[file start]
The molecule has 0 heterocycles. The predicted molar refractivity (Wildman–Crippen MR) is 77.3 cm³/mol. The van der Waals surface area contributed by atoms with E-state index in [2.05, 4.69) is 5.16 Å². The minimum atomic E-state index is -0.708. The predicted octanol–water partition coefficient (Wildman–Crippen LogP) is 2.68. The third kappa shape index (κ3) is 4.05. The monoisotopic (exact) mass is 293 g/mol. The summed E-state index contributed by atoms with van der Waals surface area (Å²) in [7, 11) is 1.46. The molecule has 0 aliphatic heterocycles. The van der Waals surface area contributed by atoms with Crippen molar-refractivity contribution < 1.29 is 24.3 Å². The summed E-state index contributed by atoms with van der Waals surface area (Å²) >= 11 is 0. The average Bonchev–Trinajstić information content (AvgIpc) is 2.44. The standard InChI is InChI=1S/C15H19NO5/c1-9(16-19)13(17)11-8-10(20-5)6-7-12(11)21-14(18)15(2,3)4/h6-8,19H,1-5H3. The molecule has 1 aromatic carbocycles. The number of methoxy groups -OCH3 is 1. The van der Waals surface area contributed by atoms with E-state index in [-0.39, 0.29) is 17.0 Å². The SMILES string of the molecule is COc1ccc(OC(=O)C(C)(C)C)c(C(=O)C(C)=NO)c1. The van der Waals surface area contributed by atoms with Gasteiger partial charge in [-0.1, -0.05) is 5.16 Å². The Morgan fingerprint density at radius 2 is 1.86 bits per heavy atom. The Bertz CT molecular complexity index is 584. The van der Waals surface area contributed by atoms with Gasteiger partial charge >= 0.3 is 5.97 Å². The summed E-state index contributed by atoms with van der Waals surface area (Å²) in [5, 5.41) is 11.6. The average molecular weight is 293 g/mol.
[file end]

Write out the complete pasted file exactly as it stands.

The molecule has 0 heterocycles. The predicted molar refractivity (Wildman–Crippen MR) is 77.3 cm³/mol. The van der Waals surface area contributed by atoms with E-state index in [2.05, 4.69) is 5.16 Å². The minimum atomic E-state index is -0.708. The predicted octanol–water partition coefficient (Wildman–Crippen LogP) is 2.68. The third kappa shape index (κ3) is 4.05. The monoisotopic (exact) mass is 293 g/mol. The summed E-state index contributed by atoms with van der Waals surface area (Å²) in [7, 11) is 1.46. The molecule has 0 aliphatic heterocycles. The van der Waals surface area contributed by atoms with Crippen molar-refractivity contribution < 1.29 is 24.3 Å². The summed E-state index contributed by atoms with van der Waals surface area (Å²) >= 11 is 0. The average Bonchev–Trinajstić information content (AvgIpc) is 2.44. The standard InChI is InChI=1S/C15H19NO5/c1-9(16-19)13(17)11-8-10(20-5)6-7-12(11)21-14(18)15(2,3)4/h6-8,19H,1-5H3. The molecule has 1 aromatic carbocycles. The number of methoxy groups -OCH3 is 1. The van der Waals surface area contributed by atoms with E-state index in [-0.39, 0.29) is 17.0 Å². The SMILES string of the molecule is COc1ccc(OC(=O)C(C)(C)C)c(C(=O)C(C)=NO)c1. The van der Waals surface area contributed by atoms with Gasteiger partial charge in [-0.1, -0.05) is 5.16 Å². The Morgan fingerprint density at radius 2 is 1.86 bits per heavy atom. The Bertz CT molecular complexity index is 584. The van der Waals surface area contributed by atoms with Gasteiger partial charge >= 0.3 is 5.97 Å². The summed E-state index contributed by atoms with van der Waals surface area (Å²) in [5, 5.41) is 11.6. The average molecular weight is 293 g/mol.